Originally published at: habitat.org
In the early evenings, Germán sits on his front porch in Santa Cruz, Honduras. It is the perfect spot to reflect on all the good things that have come his way recently. His new burnt orange house sits at the top of a hill overlooking a valley and steep mountains. It is among the first to go up in a new development, the direct result of a local housing policy focused on increasing the availability of affordable land and homes.
Germán sees his grandsons, 10-year-old Jobeth and 6-year-old Josué, kicking a soccer ball and laughing it up with their new neighborhood friends. As is most often the case, Josué has on a straw hat, part of the costume of the folk art dance troupe he belongs to. The boys are happier here, Germánsays, and that makes him happy. “My grandchildren are my life,” says Germán, who is raising the children on his own. “They are everything. Everything.”
Germán waves to his new neighbors walking by. He acknowledges that bringing up kids a second time around has been more taxing and is so grateful for the built-in support system that came with the house. The neighbors, whom Germán now calls friends, look after the boys when he is working at the mill grinding corn for tortillas and tamales. The boys prefer their cooking and are happy to go, Germán laughs.
“It is everyone’s dream to own a house in Honduras.”
— Germán, Habitat homeowner
Soon, there will be more neighbors to meet and more friends to make. Twenty-three homes have been built in the new development, with 32 more on the way. The boys can’t wait for the new soccer field that should be going in soon. Neither can Germán, who played and coached a team for many years.
This development is a very big deal in Santa Cruz, where land is in high demand and short supply. Before, properties that came on the market were too expensive for Germán and most other families. Through the advocacy efforts of Habitat Honduras and other nonprofits, private businesses, community groups and public officials, the city of Santa Cruz has adopted a policy so that more families can afford decent homes.
“At Habitat, we build houses, but we all need to advocate for the cause of affordable housing and to combine efforts to contribute to the solution,” says Habitat Honduras’ Alberto Benítez Salem.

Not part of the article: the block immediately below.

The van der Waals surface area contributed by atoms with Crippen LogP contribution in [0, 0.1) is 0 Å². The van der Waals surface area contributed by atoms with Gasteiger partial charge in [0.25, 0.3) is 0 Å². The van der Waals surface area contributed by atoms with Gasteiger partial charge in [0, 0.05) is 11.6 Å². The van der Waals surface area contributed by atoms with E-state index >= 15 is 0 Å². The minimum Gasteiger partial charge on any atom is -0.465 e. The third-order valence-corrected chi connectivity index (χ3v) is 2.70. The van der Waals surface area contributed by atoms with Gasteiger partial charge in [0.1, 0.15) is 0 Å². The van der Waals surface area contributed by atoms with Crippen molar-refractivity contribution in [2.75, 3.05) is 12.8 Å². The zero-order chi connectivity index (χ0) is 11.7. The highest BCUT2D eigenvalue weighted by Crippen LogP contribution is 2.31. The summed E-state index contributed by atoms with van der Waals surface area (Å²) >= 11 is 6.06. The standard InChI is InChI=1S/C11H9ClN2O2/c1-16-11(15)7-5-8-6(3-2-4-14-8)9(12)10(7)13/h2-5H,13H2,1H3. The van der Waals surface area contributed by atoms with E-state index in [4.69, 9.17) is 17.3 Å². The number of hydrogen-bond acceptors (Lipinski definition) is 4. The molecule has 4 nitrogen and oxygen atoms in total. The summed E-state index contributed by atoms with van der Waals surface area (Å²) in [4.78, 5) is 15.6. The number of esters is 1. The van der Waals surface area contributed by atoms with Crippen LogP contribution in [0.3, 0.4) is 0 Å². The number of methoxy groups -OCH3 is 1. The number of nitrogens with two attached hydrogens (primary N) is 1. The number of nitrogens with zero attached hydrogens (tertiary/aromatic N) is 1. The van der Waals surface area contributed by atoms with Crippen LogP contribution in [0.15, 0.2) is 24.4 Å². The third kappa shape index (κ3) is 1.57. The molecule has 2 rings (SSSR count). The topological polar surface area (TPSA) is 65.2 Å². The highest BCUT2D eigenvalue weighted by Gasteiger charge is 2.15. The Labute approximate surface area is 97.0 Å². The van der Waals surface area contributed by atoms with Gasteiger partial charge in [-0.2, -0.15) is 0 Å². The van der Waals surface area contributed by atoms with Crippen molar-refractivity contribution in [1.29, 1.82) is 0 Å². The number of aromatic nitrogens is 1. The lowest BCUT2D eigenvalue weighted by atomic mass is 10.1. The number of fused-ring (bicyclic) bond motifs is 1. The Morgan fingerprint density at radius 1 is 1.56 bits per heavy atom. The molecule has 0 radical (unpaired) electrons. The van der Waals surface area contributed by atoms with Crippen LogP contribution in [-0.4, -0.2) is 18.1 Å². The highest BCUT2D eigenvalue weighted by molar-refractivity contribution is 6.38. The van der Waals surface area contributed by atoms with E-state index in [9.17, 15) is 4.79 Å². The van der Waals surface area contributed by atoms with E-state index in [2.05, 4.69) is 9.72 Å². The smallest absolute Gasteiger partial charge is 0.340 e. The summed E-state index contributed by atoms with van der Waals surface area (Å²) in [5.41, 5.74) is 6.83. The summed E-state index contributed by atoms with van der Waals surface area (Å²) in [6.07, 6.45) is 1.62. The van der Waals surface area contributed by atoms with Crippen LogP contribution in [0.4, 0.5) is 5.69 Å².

As part of the solution, the city sold land to Habitat Honduras, which is working alongside families to build the brightly painted homes with tin roofs. (Germán opted for the burnt orange over turquoise and deep gold.) The city and other partners are involved in providing roads, water and other services, as well as ways to keep down costs, including waiving building permit fees.
Germán had heard about plans for the development through word of mouth. Then one morning, while dropping Josué off at kindergarten, he saw a car with a Habitat logo and asked the driver for the address of the local office. The next day, he filled out an application and was approved a week later. He threw himself into earning his sweat equity hours, helping to build the cinderblock foundation. “It is everyone’s dream to own a house in Honduras. I dreamed what it would be like,” Germán says.
Now he knows. The two-bedroom house is more spacious than the place where he and the boys had been living. Although the mortgage is a little more, Germán says, the house offers something the rental did not: stability. He doesn’t have to worry about rising rents or the whims of landlords.
He is more at peace than he’s ever been. “I go outside in the evening with my little chair, and I just take a look around. I feel good. I feel so good.”